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A Piece of My Mind
July 9, 2020

Eradicating Racial Injustice in Medicine—If Not Now, When?

Author Affiliations
  • 1Department of Urology, University of Michigan, Ann Arbor
JAMA. 2020;324(5):451-452. doi:10.1001/jama.2020.12432

As a child of the early 1980s, growing up in Baltimore, I would often stare at the speckled ceiling of the room my siblings and I shared and wondered why my family had to deal with basic struggles like obtaining food and keeping the heat on, at times warming the house with the oven. During my teenage years, I often questioned why people who grew up in urban America had similar problems, while these issues seemed nonexistent in more affluent areas. When I became an adult interested in pursuing medicine, I volunteered at several health fairs and realized quickly that many of the patients were from communities similar to mine; not infrequently, people I met had not received medical care in years, sometimes decades. These experiences, and others like them, revealed that the issues I would wonder about while staring at the ceiling were only a small portion of the concerns that communities like mine face daily.

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3 Comments for this article
A Symptom Not a Disease
Victor Cortes Mora, Associate professor | Pontificia Universidad Católica de Chile, School of Medicine
Dr. Vince, thank you for your inspiring and well-documented reflection. I just want to raise the point that racism in medicine, as well as obesity, diabetes, hypertension, drug addiction, etc, is just a manifestation, a symptom, of a much broader and complex problem. As physicians, we can envision this problem as a disease, more properly, a social disease, that includes as other major symptoms the ecological depredation and uncontrolled materialism. And because this disease is global, we can consider it a pandemic disease. Expanding a little bit your reasoning, if we do fail to conceptualize this disease and make a proper diagnosis, we will necessarily mistake the treatment, and in the case of this lethal disease, the consequences would be catastrophic. The most important cognitive step is the transition from unconscious ignorance to conscious ignorance because it enables us to engage in the necessary research to make the proper diagnoses that this case requires.
A Solution Requires More Than a Few Good Doctors
Anthony Morgan, MS, MD | Duke University Medical Center
Thank you, Dr. Vince, for sharing your personal and professional experience and challenging our profession to address systemic injustice. I am a retired white hospitalist (from Duke and Parkland) who cared for many people in urban settings (Dallas, Durham, and Raleigh) and briefly in a rural setting in Texas. My patients were from many countries, spoke many languages, and had widely different backgrounds. I saw many people suffering from medical maladies related to their social and family resources. Though I honestly believe that all received the best care from me and my colleagues, regardless of their backgrounds, I saw how inequality continued to play out in our dysfunctional healthcare "system," as many were discharged from the hospital without access to adequate medical care in the community. Their chronic medical problems and their social and financial problems were heartbreaking. Almost all the patients and families I saw truly appreciated being treated compassionately and expertly, since many had experienced very different treatment from the healthcare system previously. Medical professionals can make a big difference in the disparities we see in our country, in part by acknowledging and challenging our own biases. But as you rightly point out, this problem is deeply systemic, and a real solution requires action on a national level to provide adequate healthcare to all of our people.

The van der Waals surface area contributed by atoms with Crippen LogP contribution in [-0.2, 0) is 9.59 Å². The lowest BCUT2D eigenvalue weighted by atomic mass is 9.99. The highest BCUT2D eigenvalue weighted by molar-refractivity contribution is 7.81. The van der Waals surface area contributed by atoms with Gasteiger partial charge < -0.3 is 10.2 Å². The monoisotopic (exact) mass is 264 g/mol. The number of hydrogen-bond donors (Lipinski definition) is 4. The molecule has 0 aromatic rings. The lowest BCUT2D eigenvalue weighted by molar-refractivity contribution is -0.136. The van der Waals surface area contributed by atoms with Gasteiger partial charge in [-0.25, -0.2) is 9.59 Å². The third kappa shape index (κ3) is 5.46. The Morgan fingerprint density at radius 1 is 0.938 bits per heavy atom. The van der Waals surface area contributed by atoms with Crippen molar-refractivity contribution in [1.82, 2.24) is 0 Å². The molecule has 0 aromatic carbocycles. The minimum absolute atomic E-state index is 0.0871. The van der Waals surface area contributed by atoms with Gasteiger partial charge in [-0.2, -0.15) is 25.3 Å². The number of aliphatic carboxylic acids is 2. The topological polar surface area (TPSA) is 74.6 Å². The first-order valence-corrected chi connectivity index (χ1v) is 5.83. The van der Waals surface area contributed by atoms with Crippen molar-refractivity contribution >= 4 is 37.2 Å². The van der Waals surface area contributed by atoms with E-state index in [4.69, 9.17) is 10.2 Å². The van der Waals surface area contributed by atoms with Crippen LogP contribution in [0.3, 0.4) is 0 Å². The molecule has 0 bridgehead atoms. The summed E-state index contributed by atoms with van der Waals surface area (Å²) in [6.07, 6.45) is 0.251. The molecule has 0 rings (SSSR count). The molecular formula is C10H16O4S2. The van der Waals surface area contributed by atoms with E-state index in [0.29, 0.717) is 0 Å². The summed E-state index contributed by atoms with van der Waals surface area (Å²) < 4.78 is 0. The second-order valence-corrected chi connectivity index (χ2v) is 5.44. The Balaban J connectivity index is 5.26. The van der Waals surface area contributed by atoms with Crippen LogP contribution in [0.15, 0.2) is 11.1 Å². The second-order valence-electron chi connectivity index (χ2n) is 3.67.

Ben Park, MD | Physician
In 2019 there were 348 homicides in Baltimore. Where race was known 92% of the homicide victims were Black. Baltimore ranked #2 in the nation with a homicide rate of 51/100,000. Baltimore and many other cities are not meeting the basic safety needs of their citizens.

The fact that many blacks are the victims of systemic racism by the cities that owe them safety has consequence beyond the violent deaths. The failure to provide safety is hugely stressful on the population. As a physician I know how chronic stress increases stress hormones. Without safety the chronic activation of the
“fight or flight” system causes hypertension, obesity, diabetes, chronic kidney disease and other related illnesses. These illness are responsible for countless lives lost that dwarf the lives lost to overt violence. These illnesses are more common in African Americans due to the chronic stress caused by a lack of safety. They are also the very illnesses that explain the increased COVID mortality in the black population.

In Maslov's Hierarchy of Needs, right above food and shelter is safety. Citizens of our cities have a right to expect safety, yet cities are not meeting this basic need for our black citizens. This is a violation of their civil rights.

The federal government does not have the constitutional authority to impose a solution on these cities. However, it does have the authority and I believe the obligation to hold the leaders accountable when they violate the civil rights of the citizens in their cities.

We must demand that the Justice Department begin a civil rights investigation into policies that selectively hurt our black citizens. This systemic racism has gone on for too long. It is a public health problem as well as a humanity issue and it must end now.